Brit battles on his polar circumnavigation
This Sunday (5th February 2006), Adrian Flanagan will have been at sea for
100 days and covered approximately 7,500 nautical miles.
During that time
he has coped with dreadful weather starting from the very first week
where wind and bad sea conditions forced him to retreat for several days.
He has survived winds of up to 50 knots and waves of up to 35 ft, he has
lost his spinnaker, ripped his cruising chute irreparably, been unable to
rescue his fouled water tanks, fixed his water maker (twice), sorted out a
complete battery failure problem, mopped up gallons of spilt fuel, dangled
himself under the boat on numerous occasions to fix the rudder, stripped
the engine down after that failed, lost the use of his wind generator,
dealt with total steering failure (about 4 times now).
He has also sailed
with dolphins, tuna, sail fish, albatross and a blue whale, caught his own
fish suppers, finished all his books, basked in the sun, invented new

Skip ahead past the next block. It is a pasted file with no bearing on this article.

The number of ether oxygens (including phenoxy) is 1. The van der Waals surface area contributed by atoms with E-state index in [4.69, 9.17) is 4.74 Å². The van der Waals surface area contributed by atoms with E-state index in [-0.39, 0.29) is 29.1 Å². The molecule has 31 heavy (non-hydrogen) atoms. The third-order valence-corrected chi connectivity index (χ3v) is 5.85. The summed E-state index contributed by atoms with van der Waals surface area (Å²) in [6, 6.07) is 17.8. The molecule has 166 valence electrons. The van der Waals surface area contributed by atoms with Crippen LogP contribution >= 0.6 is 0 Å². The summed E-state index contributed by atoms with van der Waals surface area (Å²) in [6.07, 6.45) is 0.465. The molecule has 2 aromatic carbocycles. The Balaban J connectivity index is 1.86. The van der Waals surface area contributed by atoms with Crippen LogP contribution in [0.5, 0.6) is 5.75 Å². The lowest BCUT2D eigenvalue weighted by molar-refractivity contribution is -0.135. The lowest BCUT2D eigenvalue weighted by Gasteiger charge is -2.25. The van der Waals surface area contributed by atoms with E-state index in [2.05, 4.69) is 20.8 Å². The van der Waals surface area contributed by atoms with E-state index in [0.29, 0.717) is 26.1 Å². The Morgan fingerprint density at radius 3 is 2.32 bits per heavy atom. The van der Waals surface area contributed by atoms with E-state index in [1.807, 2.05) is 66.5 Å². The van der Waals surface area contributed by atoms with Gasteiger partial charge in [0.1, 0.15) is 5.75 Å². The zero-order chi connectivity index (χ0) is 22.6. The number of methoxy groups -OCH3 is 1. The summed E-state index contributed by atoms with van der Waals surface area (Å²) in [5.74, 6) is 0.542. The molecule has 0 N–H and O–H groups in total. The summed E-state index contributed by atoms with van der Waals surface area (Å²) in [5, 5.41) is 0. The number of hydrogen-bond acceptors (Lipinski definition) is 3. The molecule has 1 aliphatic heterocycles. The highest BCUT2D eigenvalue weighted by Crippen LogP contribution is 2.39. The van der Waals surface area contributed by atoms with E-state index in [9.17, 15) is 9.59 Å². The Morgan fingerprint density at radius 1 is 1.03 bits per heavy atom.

recipes, been tailed by pirates, had extra terrestrial experiences and
crossed the equator. And he’s only a third of the way in to this.
Adrian’s next big challenge will be Cape Horn which he expects to reach
around the 10th February.
Adrian’s route is south over the Atlantic towards the Falkland Islands,
then westwards around Cape Horn. The track will then head north over the
Pacific towards the Bering Strait. A westward passage through the Arctic
will lead to the final stage, south-westerly across the North Sea and back
into The Channel.
The voyage will take approximately 300 days and cover 35,000 miles. The
expedition yacht is a Trireme 38 Mk IV.